Should feel just like a running shoe. Be sure to try them on with the type of sock you are most likely to ski in! In addition, several companies now have models designed just for women's feet. These can be a great buy.


RENTING OR BORROWING SKI EQUIPMENT BEFORE BUYING

Rent (or borrow) equipment the first couple times you go skiing. Repeat that five times.

Renting XC gear will allow you time to pick up the basics of the sport, and get a feel for what type of XC skiing has the most appeal for you...all before you make a permanent investment. Nonetheless, make sure that the person who is helping you is knowledgeable, and is up to date on the latest trends.

This should not deter you from making a few casual outings, but hey, you are now at the point of making a significant outlay on gear that must last you a long time! If you are trying our rentals at Bear Mountain Nordic, pump your instuctor for information! BMNSA has discussed co-ercing local sports outlets to either offer rent-to-buy plans or to hold some Demo Days. Keep an eye out for these: Visiting the hill on such occasions would be wise.


GLOVES, CLOTHES, SUNGLASSES

What You Need

This stuff you will need to buy pretty much from your first outing on...it is very tough to rent. Keep in mind the following:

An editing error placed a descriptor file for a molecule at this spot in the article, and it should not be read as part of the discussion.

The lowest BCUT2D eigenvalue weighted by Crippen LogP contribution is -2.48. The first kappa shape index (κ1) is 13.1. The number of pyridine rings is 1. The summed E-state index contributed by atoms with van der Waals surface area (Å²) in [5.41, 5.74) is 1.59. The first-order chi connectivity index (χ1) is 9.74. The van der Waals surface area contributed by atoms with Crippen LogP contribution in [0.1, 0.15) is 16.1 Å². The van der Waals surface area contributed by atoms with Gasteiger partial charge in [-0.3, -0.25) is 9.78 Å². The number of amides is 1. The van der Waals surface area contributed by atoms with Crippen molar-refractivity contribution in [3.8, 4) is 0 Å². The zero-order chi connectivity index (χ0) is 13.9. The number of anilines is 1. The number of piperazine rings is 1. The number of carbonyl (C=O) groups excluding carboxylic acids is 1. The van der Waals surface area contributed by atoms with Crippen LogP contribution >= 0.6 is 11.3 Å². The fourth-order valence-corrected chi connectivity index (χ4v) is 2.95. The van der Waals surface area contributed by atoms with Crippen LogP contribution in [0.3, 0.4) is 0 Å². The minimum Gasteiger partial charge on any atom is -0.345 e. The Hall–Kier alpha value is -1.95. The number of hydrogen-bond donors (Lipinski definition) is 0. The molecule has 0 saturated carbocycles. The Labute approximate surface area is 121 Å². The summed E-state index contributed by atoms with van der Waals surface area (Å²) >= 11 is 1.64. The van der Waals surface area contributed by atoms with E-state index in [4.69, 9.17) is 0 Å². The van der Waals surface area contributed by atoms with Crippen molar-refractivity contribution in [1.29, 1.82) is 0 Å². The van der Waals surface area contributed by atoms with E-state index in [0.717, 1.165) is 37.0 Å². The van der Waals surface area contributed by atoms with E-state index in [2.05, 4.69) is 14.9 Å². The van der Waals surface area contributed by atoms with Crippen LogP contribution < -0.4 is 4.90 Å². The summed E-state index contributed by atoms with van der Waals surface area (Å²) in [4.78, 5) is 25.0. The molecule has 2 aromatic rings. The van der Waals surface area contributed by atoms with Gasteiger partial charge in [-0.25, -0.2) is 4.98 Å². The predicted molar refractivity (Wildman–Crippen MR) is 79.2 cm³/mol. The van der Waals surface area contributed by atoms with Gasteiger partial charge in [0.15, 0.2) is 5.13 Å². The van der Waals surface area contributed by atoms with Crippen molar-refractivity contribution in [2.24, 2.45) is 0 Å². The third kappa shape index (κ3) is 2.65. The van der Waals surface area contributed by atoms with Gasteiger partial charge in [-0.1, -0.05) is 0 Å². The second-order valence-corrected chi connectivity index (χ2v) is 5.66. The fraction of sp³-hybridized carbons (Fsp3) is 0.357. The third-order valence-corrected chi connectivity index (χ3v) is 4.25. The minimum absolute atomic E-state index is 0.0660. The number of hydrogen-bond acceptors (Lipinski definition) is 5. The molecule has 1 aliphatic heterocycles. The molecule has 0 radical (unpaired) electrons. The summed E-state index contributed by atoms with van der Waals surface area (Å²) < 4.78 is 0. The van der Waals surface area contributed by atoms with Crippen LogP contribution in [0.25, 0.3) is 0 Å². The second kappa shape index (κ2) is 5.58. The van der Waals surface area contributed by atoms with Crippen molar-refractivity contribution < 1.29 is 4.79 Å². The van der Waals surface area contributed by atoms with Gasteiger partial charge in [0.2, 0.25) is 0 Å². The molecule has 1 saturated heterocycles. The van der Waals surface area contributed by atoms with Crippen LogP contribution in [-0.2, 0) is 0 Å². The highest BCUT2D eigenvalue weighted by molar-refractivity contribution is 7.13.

XC Skiing is an aerobic sport. What works for sledding with the kids, snowboarding or alpine skiing will not work very well for XC. Huge gloves, bulky clothes and big goggles will quickly get in your way and overheat your body. Of course, if you are planning to take longer breaks, or to camp, carry extra clothes with you!

Two Simple Rules: a.) Think about dressing for a jog/power walk in cold weather. b.) Always dress in layers.

You want to be comfortably warm but you also want to be highly mobile. If it is snowing (or even raining) you want to have an outer layer that will keep you dry but not one that is so thick that your core becomes a sauna. Remember that you will be burning lots of calories and generating internal heat even on an easy ski.

Consider buying from XC Ski specialists...these folks may have the kinds of gear you need, reasonable prices and the know-how to help you choose. But also remember that if you are not buying locally, you may end up buying stuff that is not suitable locally!

Anything and everything beyond this list depends entirely upon your particular situation, where you are going skiing, how long you'll be out, etc.. For beginners, the best advice is to keep things as simple as possible and go skiing a few times so that you have a personal evaluation of what specific types of equipment as well as what additional items will make your skiing experiences more enjoyable.